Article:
CLEVELAND – Cleveland’s school district will replace hundreds of drinking fountains, restroom faucets, outdoor spigots and other water fixtures after tests found high lead levels in the water at 60 of its buildings.
All but nine of the buildings checked had water fixtures with elevated lead readings, the district said Friday.
The district will begin replacing 582 water outlets, including 79 drinking fountains and 40 faucets in areas such as kitchens and teachers’ lounges.
Testing done this summer found that 9 percent of drinking-water sources in school buildings were over the standards set by the U.S. Environmental Protection Agency.
Children have not been exposed to the water during this school year because water stations were placed in the buildings due to the ongoing testing, said Patrick Zohn, the district’s chief operating officer.
Buildings will continue to receive outside water until repairs and follow-up tests are completed, he told the Plain Dealer.
“We’re taking a cautious, conservative approach,” Zohn said.
The district said it decided to voluntarily test the water for lead after the water crisis in Flint, Michigan.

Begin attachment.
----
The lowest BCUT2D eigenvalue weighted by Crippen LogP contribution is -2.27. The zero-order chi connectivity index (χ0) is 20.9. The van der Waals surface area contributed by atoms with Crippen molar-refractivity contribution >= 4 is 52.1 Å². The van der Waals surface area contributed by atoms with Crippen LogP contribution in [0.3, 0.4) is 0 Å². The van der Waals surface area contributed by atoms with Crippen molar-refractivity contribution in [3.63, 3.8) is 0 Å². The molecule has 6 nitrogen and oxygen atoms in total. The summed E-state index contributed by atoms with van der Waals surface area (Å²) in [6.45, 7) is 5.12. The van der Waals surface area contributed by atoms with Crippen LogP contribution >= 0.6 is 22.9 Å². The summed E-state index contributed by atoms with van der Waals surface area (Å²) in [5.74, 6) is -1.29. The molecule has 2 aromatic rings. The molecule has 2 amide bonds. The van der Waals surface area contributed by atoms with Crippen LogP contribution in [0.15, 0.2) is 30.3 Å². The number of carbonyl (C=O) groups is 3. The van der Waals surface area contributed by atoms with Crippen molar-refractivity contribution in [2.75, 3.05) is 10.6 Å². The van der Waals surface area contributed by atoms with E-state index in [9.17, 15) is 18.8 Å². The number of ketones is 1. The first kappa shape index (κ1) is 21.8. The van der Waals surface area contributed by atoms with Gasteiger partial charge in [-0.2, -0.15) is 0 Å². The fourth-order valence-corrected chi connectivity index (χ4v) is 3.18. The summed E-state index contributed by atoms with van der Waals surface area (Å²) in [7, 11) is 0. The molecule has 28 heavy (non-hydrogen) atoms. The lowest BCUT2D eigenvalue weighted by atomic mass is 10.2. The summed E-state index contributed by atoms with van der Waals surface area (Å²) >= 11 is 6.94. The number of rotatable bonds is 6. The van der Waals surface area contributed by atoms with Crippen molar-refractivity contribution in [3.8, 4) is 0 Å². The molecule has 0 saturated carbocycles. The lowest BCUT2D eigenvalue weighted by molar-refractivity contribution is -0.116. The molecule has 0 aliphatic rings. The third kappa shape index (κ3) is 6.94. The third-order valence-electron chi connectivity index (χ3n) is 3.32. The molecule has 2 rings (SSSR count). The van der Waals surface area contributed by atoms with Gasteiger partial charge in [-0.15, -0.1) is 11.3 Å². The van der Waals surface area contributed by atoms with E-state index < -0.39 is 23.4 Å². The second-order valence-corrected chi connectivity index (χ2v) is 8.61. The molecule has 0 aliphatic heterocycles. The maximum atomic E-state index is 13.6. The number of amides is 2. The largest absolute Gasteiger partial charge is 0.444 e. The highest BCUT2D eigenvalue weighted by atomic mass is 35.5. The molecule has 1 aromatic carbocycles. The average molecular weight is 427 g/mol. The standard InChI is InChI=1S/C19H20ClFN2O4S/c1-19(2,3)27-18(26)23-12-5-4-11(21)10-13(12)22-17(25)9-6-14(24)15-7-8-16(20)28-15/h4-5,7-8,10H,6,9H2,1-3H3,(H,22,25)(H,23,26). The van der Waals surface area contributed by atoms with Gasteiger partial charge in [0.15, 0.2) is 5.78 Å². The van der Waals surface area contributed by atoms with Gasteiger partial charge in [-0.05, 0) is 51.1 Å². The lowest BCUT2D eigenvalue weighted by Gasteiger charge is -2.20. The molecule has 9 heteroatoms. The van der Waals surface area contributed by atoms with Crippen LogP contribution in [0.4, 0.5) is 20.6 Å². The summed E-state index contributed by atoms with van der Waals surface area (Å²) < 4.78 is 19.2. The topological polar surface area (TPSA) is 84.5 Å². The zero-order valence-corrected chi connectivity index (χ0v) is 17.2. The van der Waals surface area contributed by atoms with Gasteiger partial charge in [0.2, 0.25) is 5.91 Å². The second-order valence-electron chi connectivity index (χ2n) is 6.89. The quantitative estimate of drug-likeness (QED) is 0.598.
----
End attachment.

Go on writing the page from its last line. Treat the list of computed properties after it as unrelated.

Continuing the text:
Schools using a public water supply are not required to test for lead, which is known to severely affect a child’s development and can cause behavior and learning problems.
Only those schools that operate their own water systems – just a fraction of schools and day care centers nationwide – are required to check for lead.
Earlier this year, Ohio overhauled its rules for lead in drinking water and included a reimbursement of up to $15,000 for testing and replacing fixtures in schools built before 1990.
Lead contamination usually happens when water comes into contact with old or corroded plumbing materials containing lead.
Cleveland’s district estimates it has spent more than $500,000 this year on testing and bringing in water for students.
It’s not clear yet how much it will cost to replace the fixtures.
The district in July began taking and testing 5,124 samples from drinking fountains, outdoor hoses, bathroom and kitchen sinks, and lab sinks and other outlets.
A second round of testing confirmed the high lead levels in 582 samples, the district said.
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